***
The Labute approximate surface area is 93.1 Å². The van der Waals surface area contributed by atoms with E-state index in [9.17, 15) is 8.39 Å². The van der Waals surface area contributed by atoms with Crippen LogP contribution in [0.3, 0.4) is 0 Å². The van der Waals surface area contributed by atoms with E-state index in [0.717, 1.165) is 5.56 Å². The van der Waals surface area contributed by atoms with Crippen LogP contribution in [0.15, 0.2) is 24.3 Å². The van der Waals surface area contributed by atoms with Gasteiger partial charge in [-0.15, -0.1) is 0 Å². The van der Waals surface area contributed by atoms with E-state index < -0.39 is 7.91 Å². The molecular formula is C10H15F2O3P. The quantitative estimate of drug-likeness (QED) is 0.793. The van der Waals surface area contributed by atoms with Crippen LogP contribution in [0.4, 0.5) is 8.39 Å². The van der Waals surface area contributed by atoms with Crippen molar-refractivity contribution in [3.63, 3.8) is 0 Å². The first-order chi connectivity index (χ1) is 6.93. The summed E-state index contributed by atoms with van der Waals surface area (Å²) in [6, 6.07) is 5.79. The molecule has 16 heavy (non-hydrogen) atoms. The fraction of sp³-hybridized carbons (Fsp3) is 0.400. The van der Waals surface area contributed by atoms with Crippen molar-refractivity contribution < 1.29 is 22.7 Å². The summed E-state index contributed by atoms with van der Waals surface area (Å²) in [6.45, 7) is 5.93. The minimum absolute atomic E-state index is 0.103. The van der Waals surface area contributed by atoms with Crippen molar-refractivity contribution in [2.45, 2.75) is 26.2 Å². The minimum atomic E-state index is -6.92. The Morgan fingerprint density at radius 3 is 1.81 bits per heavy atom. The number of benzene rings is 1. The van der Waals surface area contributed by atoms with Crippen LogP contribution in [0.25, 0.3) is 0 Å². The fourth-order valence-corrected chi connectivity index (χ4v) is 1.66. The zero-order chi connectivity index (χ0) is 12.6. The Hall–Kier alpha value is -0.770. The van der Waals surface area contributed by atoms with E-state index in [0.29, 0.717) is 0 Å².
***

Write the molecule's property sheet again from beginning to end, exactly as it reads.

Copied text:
The Labute approximate surface area is 93.1 Å². The van der Waals surface area contributed by atoms with E-state index in [9.17, 15) is 8.39 Å². The van der Waals surface area contributed by atoms with Crippen LogP contribution in [0.3, 0.4) is 0 Å². The van der Waals surface area contributed by atoms with E-state index in [0.717, 1.165) is 5.56 Å². The van der Waals surface area contributed by atoms with Crippen LogP contribution in [0.15, 0.2) is 24.3 Å². The van der Waals surface area contributed by atoms with Gasteiger partial charge in [-0.15, -0.1) is 0 Å². The van der Waals surface area contributed by atoms with E-state index < -0.39 is 7.91 Å². The molecular formula is C10H15F2O3P. The quantitative estimate of drug-likeness (QED) is 0.793. The van der Waals surface area contributed by atoms with Crippen LogP contribution in [0.4, 0.5) is 8.39 Å². The van der Waals surface area contributed by atoms with Crippen molar-refractivity contribution in [3.63, 3.8) is 0 Å². The first-order chi connectivity index (χ1) is 6.93. The summed E-state index contributed by atoms with van der Waals surface area (Å²) in [6, 6.07) is 5.79. The molecule has 16 heavy (non-hydrogen) atoms. The fraction of sp³-hybridized carbons (Fsp3) is 0.400. The van der Waals surface area contributed by atoms with Crippen molar-refractivity contribution < 1.29 is 22.7 Å². The summed E-state index contributed by atoms with van der Waals surface area (Å²) in [6.45, 7) is 5.93. The minimum absolute atomic E-state index is 0.103. The van der Waals surface area contributed by atoms with Crippen molar-refractivity contribution in [2.45, 2.75) is 26.2 Å². The minimum atomic E-state index is -6.92. The Morgan fingerprint density at radius 3 is 1.81 bits per heavy atom. The number of benzene rings is 1. The van der Waals surface area contributed by atoms with Crippen LogP contribution in [0.25, 0.3) is 0 Å². The fourth-order valence-corrected chi connectivity index (χ4v) is 1.66. The zero-order chi connectivity index (χ0) is 12.6. The Hall–Kier alpha value is -0.770. The van der Waals surface area contributed by atoms with E-state index in [0.29, 0.717) is 0 Å².